The Legend of Zelda has legacy, and every entry in the series is a chance to embrace or refute that tradition. Nintendo’s considerations on how to do away with conventions even trickled down to established characters, such as Zelda.
Today, Nintendo released a 3-part series on the making of Breath of the Wild in which they discuss how the game started, how they developed the open world, and how they decided to write certain characters. According to Nintendo, the most “difficult” character to define “by far” was Zelda herself. Here’s Breath of the Wild director Hidemaro Fujibayashi on the design process:
Zelda was planned in a different way entirely. Rather than coming up with her story, we approached her character in two separate ways. The planners started by thinking about what kind of person Zelda is, and why she’s in a position that makes us want to save her. They focused on what sort of setting the game should have. The designers, on the other hand, took a completely opposite approach, or perhaps I should say different approach compared to the planners. For them it was all about first impressions...about how Zelda’s design could make you feel something deep inside. At first, the planners maybe didn’t understand that as much. As we keep discussing her, though, they realized what while of course it’s important to have a logic behind a character’s features, it’s important to also consider the things that make players see Zelda as a unique individual. You really can’t create something amazing until you integrate those two viewpoints.
According to art director Satoru Takizawa, they were so worried about getting Zelda’s depiction just right, that they kept refining her look until the end of development:
The character that was the most difficult...well that would be Zelda, by far. The reason behind that, well, it’s sort of obvious...I mean, she’s the heroine. Until the very end, we were making subtle changes to her gestures, the lighting, the way her eyelashes look, stuff like that. We were saying, ‘No she looks better this way, no this way’ until the very, very end. So I think that would make Zelda the most memorable, but also the most challenging character, no question about that.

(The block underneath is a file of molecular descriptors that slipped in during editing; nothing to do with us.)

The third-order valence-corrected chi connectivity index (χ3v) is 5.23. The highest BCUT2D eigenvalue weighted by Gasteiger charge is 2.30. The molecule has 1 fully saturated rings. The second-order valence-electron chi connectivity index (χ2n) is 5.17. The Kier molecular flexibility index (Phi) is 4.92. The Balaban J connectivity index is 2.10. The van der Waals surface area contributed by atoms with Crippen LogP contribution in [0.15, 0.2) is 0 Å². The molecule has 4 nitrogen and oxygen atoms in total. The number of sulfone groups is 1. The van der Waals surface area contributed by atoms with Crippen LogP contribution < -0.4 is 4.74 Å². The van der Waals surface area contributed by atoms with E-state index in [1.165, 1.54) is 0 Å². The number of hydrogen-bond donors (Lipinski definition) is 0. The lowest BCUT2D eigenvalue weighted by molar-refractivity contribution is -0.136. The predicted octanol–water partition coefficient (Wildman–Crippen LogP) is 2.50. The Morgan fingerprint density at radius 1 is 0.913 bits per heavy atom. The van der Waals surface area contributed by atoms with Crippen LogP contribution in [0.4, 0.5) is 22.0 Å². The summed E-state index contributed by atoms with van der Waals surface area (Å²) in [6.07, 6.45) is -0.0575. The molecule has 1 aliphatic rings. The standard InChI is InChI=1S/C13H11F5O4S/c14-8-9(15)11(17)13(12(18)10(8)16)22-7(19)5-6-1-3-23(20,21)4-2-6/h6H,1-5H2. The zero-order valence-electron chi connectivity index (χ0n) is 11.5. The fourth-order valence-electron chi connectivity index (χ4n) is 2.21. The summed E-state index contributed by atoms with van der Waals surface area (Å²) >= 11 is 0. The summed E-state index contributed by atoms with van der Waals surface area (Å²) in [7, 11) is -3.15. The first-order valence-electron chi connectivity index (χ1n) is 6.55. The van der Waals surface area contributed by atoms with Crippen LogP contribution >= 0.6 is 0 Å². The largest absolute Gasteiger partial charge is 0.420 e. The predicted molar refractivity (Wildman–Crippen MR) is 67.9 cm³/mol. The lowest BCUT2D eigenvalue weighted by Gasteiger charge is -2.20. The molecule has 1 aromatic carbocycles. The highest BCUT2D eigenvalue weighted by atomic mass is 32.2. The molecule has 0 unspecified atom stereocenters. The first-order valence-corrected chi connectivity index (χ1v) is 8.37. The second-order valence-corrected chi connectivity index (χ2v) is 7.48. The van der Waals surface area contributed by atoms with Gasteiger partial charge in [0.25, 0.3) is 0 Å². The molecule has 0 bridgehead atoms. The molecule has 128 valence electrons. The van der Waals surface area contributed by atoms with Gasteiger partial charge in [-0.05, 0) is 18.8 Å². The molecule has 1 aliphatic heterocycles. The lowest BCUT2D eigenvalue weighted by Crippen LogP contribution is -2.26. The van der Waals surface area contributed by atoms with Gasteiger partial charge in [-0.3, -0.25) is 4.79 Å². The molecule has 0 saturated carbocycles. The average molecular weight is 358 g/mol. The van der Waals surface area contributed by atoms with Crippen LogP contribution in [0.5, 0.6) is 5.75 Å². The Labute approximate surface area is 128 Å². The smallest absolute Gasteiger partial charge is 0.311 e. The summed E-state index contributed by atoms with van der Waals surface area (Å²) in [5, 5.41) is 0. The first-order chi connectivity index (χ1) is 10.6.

Throughout the video, Nintendo shared all sorts of Zelda design concepts that didn’t make the cut, and they’re fascinating to look at:
Personally, I’m very happy with what they settled with.
The whole ‘making of’ series is worth a watch if you’ve got 30 minutes to spare, as the videos are full of fascinating little insights:
For example, did you know that at one point, Nintendo wanted to make Breath of the Wild look like this?
Other fun facts:
- The whole “open air” concept at the center of Breath of the Wild is one that Nintendo has wanted to tackle for a while now. In Wind Waker, for example, they wanted to showcase the vastness of the ocean more fully by including more islands, but Nintendo was unfortunately limited by the hardware of the time, as well as the size of the development team.
- Breath of the Wild’s large sense of scale partially comes from using Kyoto as a baseline.
- This is the first time a Zelda game has used the piano as the main instrument for the soundtrack.
- The game has a special sound effect for when Bokoblins pick their nose. It was created by “sticking a finger in a wet cloth and squishing it around.”
- The development team got so big, that producer Eiji Aonuma found it hard to keep track of everything that got put into the game. So, they would stop and play the game together at important milestones.